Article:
55

I have been using the Powershell Scheduled Task Cmdlets to create a scheduled task on our servers.

How do I elect to 'Run whether a user is logged in or not using this API?

I've created action, trigger, principal and settings objects, and passed them to Register-ScheduledTask, as below:

$action = New-ScheduledTaskAction -Execute foo.exe -Argument "bar baz"
$trigger = New-ScheduledTaskTrigger -Once -At $startTime -RepetitionInterval (New-TimeSpan -Minutes 1) -RepetitionDuration ([Timespan]::MaxValue)
$principal = New-ScheduledTaskPrincipal -UserId "$($env:USERDOMAIN)\$($env:USERNAME)" -LogonType ServiceAccount
$settings = New-ScheduledTaskSettingsSet -MultipleInstances Parallel

Register-ScheduledTask -TaskName $taskName -TaskPath "\my\path" -Action $action -Trigger $trigger -Settings $settings -Principal $principal

When I create a scheduled task like this, it defaults to 'Run only when the user is logged on.

This question shows how to do so using COM objects, and this one using schtasks.exe, but how do I do it using the *-ScheduledTask* cmdlets?

7 Answers 7

76

I do not like or approve of the currently highest rated answer as then you have to know your credentials into a script to do this and can't do this from something like Packer or some other system/configuration automation. There is a better/proper way to do this which Aeyoun mentioned but didn't go into details about which is to properly set the principal to run as the system user.

$action = New-ScheduledTaskAction -Execute foo.exe -Argument "bar baz"
$trigger = New-ScheduledTaskTrigger -Once -At (Get-Date) -RepetitionInterval (New-TimeSpan -Minutes 1) -RepetitionDuration ([Timespan]::MaxValue)
$principal = New-ScheduledTaskPrincipal -UserID "NT AUTHORITY\SYSTEM" -LogonType ServiceAccount -RunLevel Highest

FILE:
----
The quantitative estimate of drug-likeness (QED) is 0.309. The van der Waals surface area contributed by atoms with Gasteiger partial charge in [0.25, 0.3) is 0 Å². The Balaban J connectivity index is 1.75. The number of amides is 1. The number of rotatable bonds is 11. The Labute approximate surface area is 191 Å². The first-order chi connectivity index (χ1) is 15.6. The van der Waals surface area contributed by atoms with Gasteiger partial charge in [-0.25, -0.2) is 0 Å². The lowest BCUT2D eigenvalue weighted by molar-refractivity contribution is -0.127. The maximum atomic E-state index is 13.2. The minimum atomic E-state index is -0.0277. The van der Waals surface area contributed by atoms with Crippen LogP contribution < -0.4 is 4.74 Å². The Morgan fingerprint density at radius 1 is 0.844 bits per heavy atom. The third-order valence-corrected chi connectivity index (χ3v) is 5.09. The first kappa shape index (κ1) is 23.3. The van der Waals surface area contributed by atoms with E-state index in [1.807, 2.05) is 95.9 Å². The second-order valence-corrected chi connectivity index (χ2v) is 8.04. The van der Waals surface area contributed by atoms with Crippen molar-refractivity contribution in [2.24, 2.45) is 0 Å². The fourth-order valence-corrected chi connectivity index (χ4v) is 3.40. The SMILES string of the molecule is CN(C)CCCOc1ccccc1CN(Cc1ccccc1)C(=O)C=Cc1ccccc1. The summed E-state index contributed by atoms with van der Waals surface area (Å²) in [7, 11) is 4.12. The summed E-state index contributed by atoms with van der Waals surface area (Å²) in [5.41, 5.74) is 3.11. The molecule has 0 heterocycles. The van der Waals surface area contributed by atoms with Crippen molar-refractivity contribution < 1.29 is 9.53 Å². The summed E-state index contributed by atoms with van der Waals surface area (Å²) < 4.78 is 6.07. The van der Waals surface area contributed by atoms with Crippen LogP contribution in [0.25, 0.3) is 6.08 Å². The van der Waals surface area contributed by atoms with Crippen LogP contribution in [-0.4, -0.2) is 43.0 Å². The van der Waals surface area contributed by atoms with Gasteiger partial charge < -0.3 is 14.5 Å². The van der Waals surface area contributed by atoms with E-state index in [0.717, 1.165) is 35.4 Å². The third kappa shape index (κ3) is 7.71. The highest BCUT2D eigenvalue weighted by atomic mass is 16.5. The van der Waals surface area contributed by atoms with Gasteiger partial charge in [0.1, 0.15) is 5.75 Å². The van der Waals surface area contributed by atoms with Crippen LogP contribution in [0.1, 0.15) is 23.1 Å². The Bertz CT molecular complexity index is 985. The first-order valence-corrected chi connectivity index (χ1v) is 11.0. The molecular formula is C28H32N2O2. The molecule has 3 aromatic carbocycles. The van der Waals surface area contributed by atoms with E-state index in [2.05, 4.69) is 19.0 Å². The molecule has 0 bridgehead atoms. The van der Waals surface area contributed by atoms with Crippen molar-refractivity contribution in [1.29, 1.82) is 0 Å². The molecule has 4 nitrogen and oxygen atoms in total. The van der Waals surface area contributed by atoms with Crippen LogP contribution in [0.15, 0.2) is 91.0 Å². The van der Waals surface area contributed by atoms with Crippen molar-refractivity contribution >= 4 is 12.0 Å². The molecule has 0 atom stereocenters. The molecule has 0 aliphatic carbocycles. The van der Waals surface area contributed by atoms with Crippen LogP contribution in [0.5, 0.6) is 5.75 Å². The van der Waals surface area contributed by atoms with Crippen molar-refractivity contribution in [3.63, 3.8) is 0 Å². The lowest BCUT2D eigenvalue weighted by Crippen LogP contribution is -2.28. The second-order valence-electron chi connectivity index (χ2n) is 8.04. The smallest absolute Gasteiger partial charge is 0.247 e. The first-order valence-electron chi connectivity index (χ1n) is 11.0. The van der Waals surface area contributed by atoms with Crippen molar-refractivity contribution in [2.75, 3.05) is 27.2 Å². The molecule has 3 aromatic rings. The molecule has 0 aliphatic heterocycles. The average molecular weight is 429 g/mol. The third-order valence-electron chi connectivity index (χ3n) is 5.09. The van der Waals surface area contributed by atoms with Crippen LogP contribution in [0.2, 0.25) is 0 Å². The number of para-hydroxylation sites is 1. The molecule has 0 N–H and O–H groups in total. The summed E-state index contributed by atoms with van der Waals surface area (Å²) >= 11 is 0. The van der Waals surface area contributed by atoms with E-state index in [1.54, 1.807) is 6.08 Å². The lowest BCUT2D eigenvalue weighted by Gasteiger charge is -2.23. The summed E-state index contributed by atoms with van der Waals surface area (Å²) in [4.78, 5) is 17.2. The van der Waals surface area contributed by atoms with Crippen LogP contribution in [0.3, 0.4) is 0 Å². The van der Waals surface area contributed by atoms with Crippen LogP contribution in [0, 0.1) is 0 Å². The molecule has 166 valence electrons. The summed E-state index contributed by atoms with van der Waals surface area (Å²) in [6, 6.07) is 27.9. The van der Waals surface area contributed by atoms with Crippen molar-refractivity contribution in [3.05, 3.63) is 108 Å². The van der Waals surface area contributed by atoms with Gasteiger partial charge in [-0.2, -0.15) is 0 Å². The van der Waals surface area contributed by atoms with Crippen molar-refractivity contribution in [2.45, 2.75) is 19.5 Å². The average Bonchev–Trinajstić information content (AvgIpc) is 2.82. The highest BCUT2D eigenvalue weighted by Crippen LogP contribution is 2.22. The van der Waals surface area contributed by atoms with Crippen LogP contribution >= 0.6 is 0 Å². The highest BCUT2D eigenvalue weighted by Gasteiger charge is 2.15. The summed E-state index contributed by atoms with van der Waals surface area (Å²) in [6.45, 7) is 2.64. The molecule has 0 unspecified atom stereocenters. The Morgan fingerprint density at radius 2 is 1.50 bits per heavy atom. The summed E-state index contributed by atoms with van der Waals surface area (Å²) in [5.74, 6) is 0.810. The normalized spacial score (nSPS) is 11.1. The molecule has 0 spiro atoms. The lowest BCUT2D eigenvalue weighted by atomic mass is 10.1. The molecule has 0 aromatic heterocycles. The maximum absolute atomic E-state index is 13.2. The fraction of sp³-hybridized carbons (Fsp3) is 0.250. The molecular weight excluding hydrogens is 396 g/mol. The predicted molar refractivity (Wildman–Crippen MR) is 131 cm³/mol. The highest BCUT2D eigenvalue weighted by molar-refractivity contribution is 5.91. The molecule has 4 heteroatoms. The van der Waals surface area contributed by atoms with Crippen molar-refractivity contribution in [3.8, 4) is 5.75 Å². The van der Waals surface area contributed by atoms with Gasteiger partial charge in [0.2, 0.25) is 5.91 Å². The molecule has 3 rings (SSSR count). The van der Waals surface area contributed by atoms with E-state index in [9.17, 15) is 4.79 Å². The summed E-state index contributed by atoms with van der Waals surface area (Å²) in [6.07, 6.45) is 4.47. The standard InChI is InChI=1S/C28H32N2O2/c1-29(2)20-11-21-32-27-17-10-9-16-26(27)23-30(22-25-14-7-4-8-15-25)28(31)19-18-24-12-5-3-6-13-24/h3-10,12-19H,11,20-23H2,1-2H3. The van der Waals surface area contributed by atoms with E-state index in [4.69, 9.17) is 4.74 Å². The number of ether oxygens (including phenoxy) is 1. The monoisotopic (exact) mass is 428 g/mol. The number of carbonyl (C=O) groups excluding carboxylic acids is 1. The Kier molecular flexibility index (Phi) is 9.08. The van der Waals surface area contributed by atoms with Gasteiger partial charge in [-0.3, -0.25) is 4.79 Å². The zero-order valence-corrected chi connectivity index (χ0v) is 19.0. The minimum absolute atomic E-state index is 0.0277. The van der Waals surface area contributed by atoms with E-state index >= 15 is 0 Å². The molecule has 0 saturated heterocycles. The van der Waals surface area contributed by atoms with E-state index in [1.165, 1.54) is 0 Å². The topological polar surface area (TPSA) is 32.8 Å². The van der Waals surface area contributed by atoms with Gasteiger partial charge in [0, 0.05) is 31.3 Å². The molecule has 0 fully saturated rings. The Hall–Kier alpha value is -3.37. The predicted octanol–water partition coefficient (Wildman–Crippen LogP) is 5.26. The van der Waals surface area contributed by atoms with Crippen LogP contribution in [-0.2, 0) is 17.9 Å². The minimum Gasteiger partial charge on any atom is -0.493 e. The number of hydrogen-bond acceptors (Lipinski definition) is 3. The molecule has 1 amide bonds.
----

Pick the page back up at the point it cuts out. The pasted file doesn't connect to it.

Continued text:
$settings = New-ScheduledTaskSettingsSet -MultipleInstances Parallel

Register-ScheduledTask -TaskName "tasknamehere" -TaskPath "\my\path" -Action $action -Trigger $trigger -Settings $settings -Principal $principal
5
  • 1
    I just discovered this. Your answer definitely works the best here! Mar 27, 2018 at 18:02
  • @MarjanKalanaki There's a lot of genuinely bad answers on the net... but there are gems here and there, glad I could be one for some of you! :) I know I sure needed this answer.
    – Farley
    Jun 14, 2018 at 22:00
  • Useful for many, but not if you do not fully trust the task you're running. I just want to say that. Managed Service Accounts may be a better way in that case, but I'm currently struggling with getting that to work.
    – Macke
    Feb 26, 2020 at 9:23
  • @Macke You should just be able to use the above example, but change UserID to the following... -UserId 'MyNTDomain\MyServiceAcctName' should be all there is to it man
    – Farley
    Feb 27, 2020 at 9:46
  • 2
    I've set the LogonType as ServiceAccount but that task still shows up as it will run only if user is logged on Aug 4, 2021 at 13:58
34

You need to remove $principal and register the task with a user and password:

Register-ScheduledTask -TaskName $taskname `
                       -TaskPath "\my\path" `
                       -Action $action `
                       -Trigger $trigger `
                       -User "$env:USERDOMAIN\$env:USERNAME" `
                       -Password 'P@ssw0rd' `
                       -Settings $settings
6
  • 1
    That does exactly what I need. Thanks.
    – Peter
    Dec 20, 2012 at 22:16
  • In all fairness, this was a decent answer at the time the question was asked. However, it's not standing the test of time. A much better option is the answer below which doesn't require embedded credentials. With more and more automation today (Chef, terraform, etc.), getting credentials is a lot of unnecessary work.